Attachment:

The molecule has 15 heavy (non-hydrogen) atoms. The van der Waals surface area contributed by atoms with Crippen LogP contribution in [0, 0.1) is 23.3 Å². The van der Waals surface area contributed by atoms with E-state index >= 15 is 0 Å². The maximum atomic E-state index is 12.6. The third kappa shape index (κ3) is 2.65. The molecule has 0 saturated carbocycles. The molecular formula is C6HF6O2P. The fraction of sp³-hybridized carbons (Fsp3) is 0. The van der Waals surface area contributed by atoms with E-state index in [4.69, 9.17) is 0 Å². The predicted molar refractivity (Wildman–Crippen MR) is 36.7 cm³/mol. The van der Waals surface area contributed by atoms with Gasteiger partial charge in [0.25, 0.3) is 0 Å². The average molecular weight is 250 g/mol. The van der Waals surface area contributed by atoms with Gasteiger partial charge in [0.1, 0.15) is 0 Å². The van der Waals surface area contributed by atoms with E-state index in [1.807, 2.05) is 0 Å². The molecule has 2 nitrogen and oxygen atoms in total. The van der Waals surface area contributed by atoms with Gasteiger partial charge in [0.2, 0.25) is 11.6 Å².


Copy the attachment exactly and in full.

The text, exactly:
The molecule has 15 heavy (non-hydrogen) atoms. The van der Waals surface area contributed by atoms with Crippen LogP contribution in [0, 0.1) is 23.3 Å². The van der Waals surface area contributed by atoms with E-state index >= 15 is 0 Å². The maximum atomic E-state index is 12.6. The third kappa shape index (κ3) is 2.65. The molecule has 0 saturated carbocycles. The molecular formula is C6HF6O2P. The fraction of sp³-hybridized carbons (Fsp3) is 0. The van der Waals surface area contributed by atoms with E-state index in [4.69, 9.17) is 0 Å². The predicted molar refractivity (Wildman–Crippen MR) is 36.7 cm³/mol. The van der Waals surface area contributed by atoms with Gasteiger partial charge in [0.25, 0.3) is 0 Å². The average molecular weight is 250 g/mol. The van der Waals surface area contributed by atoms with Gasteiger partial charge in [0.1, 0.15) is 0 Å². The van der Waals surface area contributed by atoms with E-state index in [1.807, 2.05) is 0 Å². The molecule has 2 nitrogen and oxygen atoms in total. The van der Waals surface area contributed by atoms with Gasteiger partial charge in [0.2, 0.25) is 11.6 Å².